Home Arts L’Organe breathes new life into Concordia’s francophone community

L’Organe breathes new life into Concordia’s francophone community

by The Concordian April 25, 2015 0 comment
L’Organe breathes new life into Concordia’s francophone community

The french-language magazine relaunched on April 25

Photo by Mim Kempson

By Frédéric T. Muckle and Sara Baron-Goodman, Online Exclusive to The Concordian

Tackling your final few exams and term papers is a hard, stressful time for all students. But for the editorial staff at Concordia’s new french magazine L’Organe, who tackled finals, papers, and launching a magazine, the light at the end of the tunnel was that much more sweet for the work they did.

L’Organe, Concordia’s one lost but never forgotten francophone magazine, launched its renewed publication at La Quincaillerie bar on Thursday, April 23 to a group of 50 or so supporters and friends.

The francophone magazine was created in 2006 when it replaced the Concordia Français but stopped publishing in 2011 when most of its team graduated or left, leaving the boat without its crew. After a few years of inactivity, administration and bureaucratic difficulties and a few failed attempts to relaunch, a team of Concordia students finally brought L’Organe back to life.

Charlotte Parent, the newly elected editor-in-chief of L’Organe, talked to The Concordian about what we can look forward to with this new addition to Concordia’s publication roster.

An “inclusive” magazine

While the “fact that it’s francophone holds an important place” in the publication’s mission, Parent said L’Organe is also about giving a voice to the omnipresent francophone population at Concordia. These students may have the will to write but might prefer to express themselves in their mother tongue, especially if writing for a published magazine. Anglophones will additionally have a place where they can write and be published in French. Parent said that in the end, the editorial team will be there to help anyone who would like to write for their publication that she described as essentially “inclusive.”

Still, publishing articles in French isn’t the magazine’s sole purpose. She explained that L’Organe also exists to be a place where different articles—on subjects not usually covered in the media—can be published.

“We want to have it open to all subjects and to all writing styles,” said Parent. “We make sure it evolves mainly depending on what submissions we receive and according to what the members of team would like to write about.”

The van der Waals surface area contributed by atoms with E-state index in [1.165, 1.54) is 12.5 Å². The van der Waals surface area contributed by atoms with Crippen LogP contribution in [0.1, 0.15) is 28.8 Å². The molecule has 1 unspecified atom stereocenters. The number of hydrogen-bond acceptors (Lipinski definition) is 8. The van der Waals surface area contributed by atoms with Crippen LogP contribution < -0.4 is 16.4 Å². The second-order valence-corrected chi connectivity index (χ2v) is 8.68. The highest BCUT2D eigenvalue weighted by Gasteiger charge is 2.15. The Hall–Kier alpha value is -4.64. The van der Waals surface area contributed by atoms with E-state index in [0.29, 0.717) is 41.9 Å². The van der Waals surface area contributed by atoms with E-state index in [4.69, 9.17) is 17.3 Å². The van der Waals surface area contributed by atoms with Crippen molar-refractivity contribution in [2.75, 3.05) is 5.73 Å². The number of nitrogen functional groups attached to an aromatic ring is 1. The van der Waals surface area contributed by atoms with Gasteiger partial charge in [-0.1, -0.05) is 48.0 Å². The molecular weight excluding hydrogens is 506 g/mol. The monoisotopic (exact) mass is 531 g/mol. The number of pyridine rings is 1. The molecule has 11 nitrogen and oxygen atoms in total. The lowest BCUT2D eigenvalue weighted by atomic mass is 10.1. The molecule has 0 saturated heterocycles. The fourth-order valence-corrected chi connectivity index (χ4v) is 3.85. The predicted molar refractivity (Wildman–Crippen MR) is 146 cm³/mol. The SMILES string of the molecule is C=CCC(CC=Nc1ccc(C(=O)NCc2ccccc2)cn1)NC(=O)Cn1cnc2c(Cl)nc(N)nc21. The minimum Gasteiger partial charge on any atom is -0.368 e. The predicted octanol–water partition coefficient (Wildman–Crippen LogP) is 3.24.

She mentioned, for example, that they received a good amount of creative writing pieces for their first issue.

It’s also a chance for everyone at Concordia to learn more about French news, cultural events and other subjects not necessarily covered by English publications.

Concordia is bilingual in its very nature; even if most classes takes place in English, you can often hear conversations taking place in both Molière and Shakespeare’s languages with a twist of Leclerc’s prose, thus creating a wonderfully hard discussion to follow for people not accustomed to this kind of polyglot back and forth. One could say that within this university microcosm the plurality of Montreal itself is demonstrated.

This is the reason why L’Organe can be considered a natural and necessary addition to Concordia’s literary landscape.

Parent said they were currently aiming to publish at least two, maybe three (depending on the support they get from the community and writers), issues for the upcoming Fall semester. The team also plans to choose the theme for the next issue in May to let people think about what they could write about during the summer. The first issue was distributed April 24.

The Launch

The editorial team and some close friends gathered at La Quincaillerie Thursday night in an intimate celebration of the launch. Between handfuls of Kernel’s popcorn and beer, they discussed the the optimistic future of the magazine.

Curious bar patrons and invited guests milled about the table in the corner of the bar, flipping through copies of the magazine.

This year’s theme was “Bleu”, an evocative colour that not only matched the stormy weather outside that night, but also conjures up melancholy—all the works in this year’s issue pertain in some way to that central concept.

For more information on L’Organe and to learn how to participate to the next issue, visit lorgane.ca.

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